Established in 2004, ION is the national consortium and stakeholder organization whose mission is to increase the number of women appointed to corporate boards and to executive officer positions.

ION's Member Organizations represent nearly half of the 28 million women working in management and professional roles across the nation. ION is the only confederation of regional organizations in the US engaged in this work. To learn more about ION, go to

Recent News and Research Updates - March 2016


On the Road to Parity: Gender Lens Investing from UBS reviews the business & investment case for having more women in executive positions and on boards. The business case discussion focuses on the impact of diversity on collective intelligence, knowledge base diversity, and differentiated leadership skills. [Link

The Gender Forward Pioneer Index from Weber Shandwick found that the companies with the strongest reputations (based on the Fortune Global Most Admired Companies list for 2015) had twice as many women in their executive ranks (17% female) as the rest of the companies in the Fortune Global 500 (8% female).  [Link

Barriers and Bias: The Status of Women in Leadership from AAUW provides a comprehensive review of the lack of women in leadership in business and government. The report also outlines the barriers & biases that limit women's advancement and recommends actions to address these issues. [Link

Glassdoor recently released data on the gender pay gap across jobs with similar titles held by men and women with similar education & experience. Using the salary data reported on their website, they found that men still out-earn women in most jobs, in some cases by as much as 28%. While there are a small number of jobs where women out-earn men, they are typically in fields that don't pay as well as top-dollar jobs like computer programming, and the gap is much smaller (ex: women out-earn men in social work by 8%). [Link

Glassdoor also surveyed men and women around the world to measure their perceptions of the gender pay gap, and it's clear that nobody likes to think they might be underpaid. Across the board, 70% of the respondents believe that men and women are paid equally in their company. Interestingly, 20% of US men think more women on boards would improve the pay gap, while only 16% of US women felt the same. [Link

Equilar found that only 14% (1,191) of the women currently serving as executive (Section 16) officers in US public companies are serving on a corporate board - meaning there are more than 7,300 women available for service. The study, conducted in conjunction with The 30% Club, also looks at the areas of expertise boards are tapping and lists 52 companies where women hold at least 30% of the board seats. [Link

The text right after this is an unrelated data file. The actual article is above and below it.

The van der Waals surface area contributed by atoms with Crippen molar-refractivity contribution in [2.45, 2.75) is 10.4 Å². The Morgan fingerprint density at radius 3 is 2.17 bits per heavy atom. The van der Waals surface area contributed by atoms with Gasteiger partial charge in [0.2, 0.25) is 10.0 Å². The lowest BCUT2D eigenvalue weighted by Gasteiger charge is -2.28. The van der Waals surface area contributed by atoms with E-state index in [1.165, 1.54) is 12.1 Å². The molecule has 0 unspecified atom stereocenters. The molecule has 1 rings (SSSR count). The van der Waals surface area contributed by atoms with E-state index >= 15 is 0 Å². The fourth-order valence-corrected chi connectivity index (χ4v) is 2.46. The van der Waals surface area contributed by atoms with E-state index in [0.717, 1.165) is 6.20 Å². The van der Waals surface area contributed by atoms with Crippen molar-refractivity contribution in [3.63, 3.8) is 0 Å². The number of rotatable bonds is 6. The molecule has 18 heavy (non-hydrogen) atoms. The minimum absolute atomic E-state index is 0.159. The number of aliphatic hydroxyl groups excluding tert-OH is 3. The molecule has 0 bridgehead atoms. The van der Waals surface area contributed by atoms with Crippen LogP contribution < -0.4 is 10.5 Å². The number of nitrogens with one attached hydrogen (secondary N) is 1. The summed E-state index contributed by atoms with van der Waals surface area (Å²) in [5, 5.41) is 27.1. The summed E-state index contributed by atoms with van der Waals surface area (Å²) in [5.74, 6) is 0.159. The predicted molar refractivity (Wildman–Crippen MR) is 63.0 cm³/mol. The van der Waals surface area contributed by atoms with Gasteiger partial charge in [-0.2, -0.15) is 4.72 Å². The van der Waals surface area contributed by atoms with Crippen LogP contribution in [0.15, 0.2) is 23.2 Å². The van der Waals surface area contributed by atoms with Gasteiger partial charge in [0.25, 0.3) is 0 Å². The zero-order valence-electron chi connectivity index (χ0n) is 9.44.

Opportunities vs. Competencies:  A study by DDI found that while women and men share similar leadership traits, women are tapped less often for top positions. The study links fewer operational & strategic growth opportunities - not competency differences - to less advancement & lower pay for women. [Link

Collaboration Penalty: Harvard PhD candidate Heather Sarsons used collaboration on papers produced in economics and tenure promotions to examine gender differences in credit given to individuals when working in teams. Sarsons linked the number of journal articles solo-authored and co-authored to data regarding tenure and found that women who had produced primarily co-authored papers were much less likely to receive tenure than their male counterparts (40% of the women vs. 75% of the men) (Note: papers in economics list authors alphabetically vs. by contribution made). Sarsons found that the tenure gap between men and women was reduced as women increased the number of solo-authored papers they produced.  [Link]

By the Numbers

The Australian Institute of Corporate Directors says that the rate at which women are being appointed to corporate boards in their country (34% of new board appointments go to women) must grow to achieve their goal of 30% female corporate directors by 2018 (see the February 2016 quarterly report). Earlier estimates suggested that women would need to receive at least 40% of the new appointments to make that goal. [Link]